Low pressure has been used to wash farm, zoo, and circus animals. For the most part, pressure washers are not used, but a simple pressure-making adapter for a regular hose is used.

The blue whale is the largest animal that has ever lived on Earth. Its bones, though, are subject to the deterioration and resulting fragility of all bones, so there are limitations to using water under pressure as an aid to cleaning. Wood is a different matter.

Using a pressure washer to debark and also clean logs destined for a small, portable saw mill or a firewood processor has proponents. The approach not only removes bark and the underlying insects, but it also cleans the log.

Debarking with a pressure washer is not the choice of large-scale operations, which rely on mechanical debarkers. Small operations use the method because it is faster than using small debarking tools.

On the whole-log side of the industry, pressure washers are tapped by builders of log homes to wash new logs before they are coated. The log-home sector has advocates for a variety of cleaning, staining, and rehabilitation techniques, but pressure washers are sometimes in the tool mix.

WET-INC.com, the website of Washing Equipment of Texas, published a short piece on January 28, 2016, about some of the less obvious uses of pressure washers its clients had reported. Among the activities listed are drilling (instead of using an auger), cutting, and stress testing (new or existing roof).

Removal of freshwater and marine life, particularly crustaceans and algae, from the hulls of boats is another task for which pressure washers may be called into service. The biological material being re-moved is more likely to be unusual than the process.

The U.S. Department of the Interior and state-level natural resources departments across the country increasingly put a premium on cleaning off-road vehicles on-site, so they do not contaminate the next site to which they move. It’s all about thwarting the travel of invasive species, and pressure washers are among the tools recommended.

A scourge to some eyes and art to others, graffiti is no longer being made with paint and markers alone. Will the pressure washer be tapped? Possibly, given pressure washers are being used to create ‘etched’ patterns on flat surfaces to give patios and walkways a distinctive look.

Silent Partners

Contractors, distributors, and manufacturers who supply service, systems, and solutions to clients are often precluded from talking about what they did and how they did it. Unique jobs done for the government at any level, the military, or corporate clients often come with non-disclosure agreements. The silence is requested as much or more for security reasons as it is for concerns about competitors.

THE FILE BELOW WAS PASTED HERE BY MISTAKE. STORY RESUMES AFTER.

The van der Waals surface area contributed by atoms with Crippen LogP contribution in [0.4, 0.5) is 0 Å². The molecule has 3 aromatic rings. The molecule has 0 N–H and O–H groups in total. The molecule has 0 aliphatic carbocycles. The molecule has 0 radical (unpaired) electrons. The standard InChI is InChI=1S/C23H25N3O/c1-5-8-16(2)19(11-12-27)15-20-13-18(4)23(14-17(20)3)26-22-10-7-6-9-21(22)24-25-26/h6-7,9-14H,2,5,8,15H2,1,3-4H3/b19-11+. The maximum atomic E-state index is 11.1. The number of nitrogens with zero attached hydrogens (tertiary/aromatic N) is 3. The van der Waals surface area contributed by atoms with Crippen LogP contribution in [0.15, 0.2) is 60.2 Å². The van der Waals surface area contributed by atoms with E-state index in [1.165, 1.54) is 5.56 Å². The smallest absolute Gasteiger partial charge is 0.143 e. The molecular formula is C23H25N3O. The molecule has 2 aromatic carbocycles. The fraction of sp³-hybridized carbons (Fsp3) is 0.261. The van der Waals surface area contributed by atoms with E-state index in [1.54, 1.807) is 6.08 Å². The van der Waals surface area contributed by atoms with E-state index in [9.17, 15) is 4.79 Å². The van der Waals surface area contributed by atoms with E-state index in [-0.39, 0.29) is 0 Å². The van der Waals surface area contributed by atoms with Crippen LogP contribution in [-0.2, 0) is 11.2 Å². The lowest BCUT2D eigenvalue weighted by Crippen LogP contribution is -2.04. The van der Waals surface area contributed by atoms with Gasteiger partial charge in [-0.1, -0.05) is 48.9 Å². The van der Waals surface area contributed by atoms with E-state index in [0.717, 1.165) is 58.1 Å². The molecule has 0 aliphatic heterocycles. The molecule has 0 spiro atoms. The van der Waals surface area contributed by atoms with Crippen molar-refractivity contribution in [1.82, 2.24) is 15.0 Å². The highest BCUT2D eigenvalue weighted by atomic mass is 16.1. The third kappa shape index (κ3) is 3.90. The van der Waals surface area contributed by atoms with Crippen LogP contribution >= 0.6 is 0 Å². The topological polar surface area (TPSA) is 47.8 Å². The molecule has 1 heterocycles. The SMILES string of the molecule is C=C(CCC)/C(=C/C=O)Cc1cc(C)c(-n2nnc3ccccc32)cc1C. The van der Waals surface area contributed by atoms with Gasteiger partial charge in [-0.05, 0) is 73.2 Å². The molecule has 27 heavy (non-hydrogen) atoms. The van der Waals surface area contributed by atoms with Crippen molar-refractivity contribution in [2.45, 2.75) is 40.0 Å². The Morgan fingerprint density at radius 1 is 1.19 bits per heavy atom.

Many of our readers are silent partners involved in complex and challenging—and at their core, certainly unique—projects. The particulars of what their companies did cannot be discussed, but the general scope of the clients served can be named.

For example, at its website at www.camspray.com/industries/military-govt-municipal, Cam Spray provides a list of the many government entities that have used its pressure washers. The power washers and drain jetting equipment from the company based in Iowa Falls, IA, have gone to facilities worldwide.

Government entities also initiate and complete their own solutions to cleaning projects. (They do so with silent industry partners.) In an article dated September 7, 2012, Summer Berkley, the 401st AFSB public affairs officer, described wash racks that recycle thousands of gallons of water at the Kandahar Airfield in Afghanistan at www.army.mil/article/86884/Wash_racks_recycle_thousands_of_gallons_of_water.

The U.S. Army Corps of Engineers (USACE) completed the recycling rack project. Eighty to eighty-five percent of the water being used to clean vehicles is recycled. An oil/sludge water separator and filters are part of the system, which is described quite thoroughly in the article.

Using a pressure washer to remove paint is a challenging endeavor under any circumstance because of non-contamination and waste collection requirements. In 2013, the USACE used pressure washers to remove paint, rust, and marine growth from an 8900-ft. bulkhead along the Point Pleasant Canal.

Riveer in Haven, MI, has built wash racks for the military for more than 10 years. It now complements the racks with an off-grid power supply (NOMAD™) that uses solar, wind, and standby generator power. This information can be viewed at riveermilitary.com/about.

What precipitates the unique use of a pressure washer? A need coupled with ingenuity. Whether it is for work or play, people continue to find that a pressure washer can be the best tool for a task, even if “we’ve never done it that way before.”

Pressure washers and ancillaries are deployed in so many clever ways that an interesting game for anyone vacationing with children is to record the distance between sightings. Also, expect to see portable systems being used in restrooms at recreational sites in national forests and parks.